Less developed and with fewer visitors than more well-known destinations along the coast, the Šibenik Islands have retained a staunchly traditional feel, giving you a different perspective of life on the Dalmatian Coast.
On this full-day tour with a private guide, you’ll get to explore the islands of Zlarin, Prvič and Krapanj using local transportation, hear about their history and customs and get a taste of island life. You’ll find out why sea sponges, coral and olive oil have had an impact on the local economy and why the islands became a refuge for rebels across the ages.
Your guide will pick you up from your hotel in Šibenik and you’ll head down to the city’s waterfront, where you’ll take the local city bus to the nearby town of Brodarica. Here, you’ll take a quick, five-minute ferry ride to the island of Krapanj.
The island has a rich seafaring and deep-sea diving history, with residents diving for sea sponges since the 17th century. Small rock houses sit along the tiny streets of the town which lead to the island’s 16th-century Franciscan monastery.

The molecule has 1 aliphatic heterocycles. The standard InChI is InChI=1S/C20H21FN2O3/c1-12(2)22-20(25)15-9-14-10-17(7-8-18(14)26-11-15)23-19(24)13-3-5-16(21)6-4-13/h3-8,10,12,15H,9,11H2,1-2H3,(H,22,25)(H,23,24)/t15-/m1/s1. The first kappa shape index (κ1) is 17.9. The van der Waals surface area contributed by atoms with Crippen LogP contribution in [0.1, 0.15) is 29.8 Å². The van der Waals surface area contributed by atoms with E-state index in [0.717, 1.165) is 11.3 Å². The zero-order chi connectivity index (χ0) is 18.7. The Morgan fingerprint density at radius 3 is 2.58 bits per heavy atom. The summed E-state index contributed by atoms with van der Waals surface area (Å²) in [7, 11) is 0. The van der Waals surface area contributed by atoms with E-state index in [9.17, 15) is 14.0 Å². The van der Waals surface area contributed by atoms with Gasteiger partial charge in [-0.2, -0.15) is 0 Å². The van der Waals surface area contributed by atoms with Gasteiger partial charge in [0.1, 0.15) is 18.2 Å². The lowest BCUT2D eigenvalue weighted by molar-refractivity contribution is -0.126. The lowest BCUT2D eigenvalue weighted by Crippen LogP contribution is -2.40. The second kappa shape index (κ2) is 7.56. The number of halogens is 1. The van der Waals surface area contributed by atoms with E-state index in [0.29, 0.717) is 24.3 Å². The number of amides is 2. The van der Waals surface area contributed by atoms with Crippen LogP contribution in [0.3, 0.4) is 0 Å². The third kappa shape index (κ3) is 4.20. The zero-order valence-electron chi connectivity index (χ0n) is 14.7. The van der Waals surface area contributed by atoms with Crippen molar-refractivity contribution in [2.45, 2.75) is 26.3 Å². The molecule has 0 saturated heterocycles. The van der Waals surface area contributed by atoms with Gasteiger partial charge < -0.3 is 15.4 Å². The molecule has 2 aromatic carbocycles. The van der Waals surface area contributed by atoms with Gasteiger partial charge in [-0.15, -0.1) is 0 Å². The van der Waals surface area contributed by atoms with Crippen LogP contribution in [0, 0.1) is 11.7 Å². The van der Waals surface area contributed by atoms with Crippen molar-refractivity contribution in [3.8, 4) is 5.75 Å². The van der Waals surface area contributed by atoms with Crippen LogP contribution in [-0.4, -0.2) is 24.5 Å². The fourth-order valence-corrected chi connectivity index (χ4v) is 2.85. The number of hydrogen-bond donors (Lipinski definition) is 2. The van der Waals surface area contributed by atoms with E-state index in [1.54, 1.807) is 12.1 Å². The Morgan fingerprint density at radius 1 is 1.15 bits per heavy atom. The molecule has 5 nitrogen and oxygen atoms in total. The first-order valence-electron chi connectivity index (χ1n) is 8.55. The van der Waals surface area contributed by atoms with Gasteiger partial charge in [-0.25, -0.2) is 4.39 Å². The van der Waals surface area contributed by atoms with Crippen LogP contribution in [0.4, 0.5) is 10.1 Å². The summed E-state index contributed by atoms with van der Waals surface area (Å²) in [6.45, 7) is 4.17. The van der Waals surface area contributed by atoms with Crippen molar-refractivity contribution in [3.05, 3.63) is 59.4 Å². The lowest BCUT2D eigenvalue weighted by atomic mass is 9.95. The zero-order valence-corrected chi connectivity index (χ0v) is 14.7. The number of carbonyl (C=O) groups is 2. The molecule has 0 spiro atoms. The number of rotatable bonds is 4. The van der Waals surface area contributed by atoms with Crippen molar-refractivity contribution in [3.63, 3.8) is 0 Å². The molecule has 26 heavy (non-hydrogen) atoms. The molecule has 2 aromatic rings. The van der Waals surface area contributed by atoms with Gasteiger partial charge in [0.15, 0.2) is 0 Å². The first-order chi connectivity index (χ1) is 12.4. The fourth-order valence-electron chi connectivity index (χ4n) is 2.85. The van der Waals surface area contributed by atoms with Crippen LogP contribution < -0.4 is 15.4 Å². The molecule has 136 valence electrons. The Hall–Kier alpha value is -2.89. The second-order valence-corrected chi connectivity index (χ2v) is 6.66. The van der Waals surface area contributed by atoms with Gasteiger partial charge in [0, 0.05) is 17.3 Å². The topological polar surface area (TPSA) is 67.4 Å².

The monastery has a small museum telling the story of the sea-sponge divers as well as a couple of Renaissance treasures including The Last Supper painted by Francesco da Santa Croce.
After a visit to the monastery and some time to walk around the other sites in town, you’ll continue on to the heavily-forested island of Zlarin which is known for its red coral. Used in traditional costumes as well as for necklaces and bracelets, you can learn more about the coral industry at the town’s museum.
Wander the town and walk along the tranquil bay among fig and cypress trees before heading on to your next stop, the island of Prvić to the north.
Known as a refuge for mainlanders during the Ottoman raids of the 16th and 17th century and then, as base for the antifascist movement during World War II, Prvić is a car-free island offering good views of surrounding islands and the coastal mountains. Today, the island has a thriving olive oil and wine industry, a few handsome churches and plenty of old stone houses and quiet coves.
From here, you’ll take the ferry back to Šibenik, passing through Saint-Anthony’s Channel. Along the route you’ll pass the UNESCO World Heritage Site of Saint Nicholas Fortress, which dates to 1525 and was an instrumental piece of the Venetian defense system on the mainland.
Arriving back at the Šibenik waterfront, your guide will escort you back to your hotel or you can continue to explore at your own leisure.